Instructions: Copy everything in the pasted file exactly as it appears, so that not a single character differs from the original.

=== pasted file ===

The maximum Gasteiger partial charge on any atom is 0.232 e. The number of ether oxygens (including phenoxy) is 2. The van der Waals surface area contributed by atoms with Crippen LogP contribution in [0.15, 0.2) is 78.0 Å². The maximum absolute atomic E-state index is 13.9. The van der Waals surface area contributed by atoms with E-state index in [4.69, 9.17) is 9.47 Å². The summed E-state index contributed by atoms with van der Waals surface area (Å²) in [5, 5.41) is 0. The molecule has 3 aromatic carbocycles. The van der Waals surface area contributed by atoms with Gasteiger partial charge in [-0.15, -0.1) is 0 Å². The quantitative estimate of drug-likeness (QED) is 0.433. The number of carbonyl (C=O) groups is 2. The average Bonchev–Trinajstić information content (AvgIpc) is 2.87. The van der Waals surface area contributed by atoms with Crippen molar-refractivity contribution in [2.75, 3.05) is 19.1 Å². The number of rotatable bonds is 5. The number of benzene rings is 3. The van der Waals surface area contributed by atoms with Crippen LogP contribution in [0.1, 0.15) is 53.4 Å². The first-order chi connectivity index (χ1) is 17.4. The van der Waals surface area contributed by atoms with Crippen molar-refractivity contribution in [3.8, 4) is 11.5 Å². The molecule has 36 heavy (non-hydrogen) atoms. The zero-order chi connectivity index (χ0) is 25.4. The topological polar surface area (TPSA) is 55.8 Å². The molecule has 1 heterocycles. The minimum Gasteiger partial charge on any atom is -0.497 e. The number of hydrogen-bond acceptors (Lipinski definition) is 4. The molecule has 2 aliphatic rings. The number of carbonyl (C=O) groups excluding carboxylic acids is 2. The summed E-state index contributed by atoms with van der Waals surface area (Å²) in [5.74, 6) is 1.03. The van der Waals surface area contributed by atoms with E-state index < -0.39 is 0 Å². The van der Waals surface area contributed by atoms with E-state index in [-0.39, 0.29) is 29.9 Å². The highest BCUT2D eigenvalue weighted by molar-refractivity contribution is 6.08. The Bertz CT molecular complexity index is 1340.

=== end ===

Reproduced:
The maximum Gasteiger partial charge on any atom is 0.232 e. The number of ether oxygens (including phenoxy) is 2. The van der Waals surface area contributed by atoms with Crippen LogP contribution in [0.15, 0.2) is 78.0 Å². The maximum absolute atomic E-state index is 13.9. The van der Waals surface area contributed by atoms with E-state index in [4.69, 9.17) is 9.47 Å². The summed E-state index contributed by atoms with van der Waals surface area (Å²) in [5, 5.41) is 0. The molecule has 3 aromatic carbocycles. The van der Waals surface area contributed by atoms with Gasteiger partial charge in [-0.15, -0.1) is 0 Å². The quantitative estimate of drug-likeness (QED) is 0.433. The number of carbonyl (C=O) groups is 2. The average Bonchev–Trinajstić information content (AvgIpc) is 2.87. The van der Waals surface area contributed by atoms with Crippen molar-refractivity contribution in [2.75, 3.05) is 19.1 Å². The number of rotatable bonds is 5. The number of benzene rings is 3. The van der Waals surface area contributed by atoms with Crippen LogP contribution in [0.1, 0.15) is 53.4 Å². The first-order chi connectivity index (χ1) is 17.4. The van der Waals surface area contributed by atoms with Crippen molar-refractivity contribution in [3.8, 4) is 11.5 Å². The molecule has 36 heavy (non-hydrogen) atoms. The zero-order chi connectivity index (χ0) is 25.4. The topological polar surface area (TPSA) is 55.8 Å². The molecule has 1 heterocycles. The minimum Gasteiger partial charge on any atom is -0.497 e. The number of hydrogen-bond acceptors (Lipinski definition) is 4. The molecule has 2 aliphatic rings. The number of carbonyl (C=O) groups excluding carboxylic acids is 2. The summed E-state index contributed by atoms with van der Waals surface area (Å²) in [5.74, 6) is 1.03. The van der Waals surface area contributed by atoms with E-state index < -0.39 is 0 Å². The van der Waals surface area contributed by atoms with E-state index in [-0.39, 0.29) is 29.9 Å². The highest BCUT2D eigenvalue weighted by molar-refractivity contribution is 6.08. The Bertz CT molecular complexity index is 1340.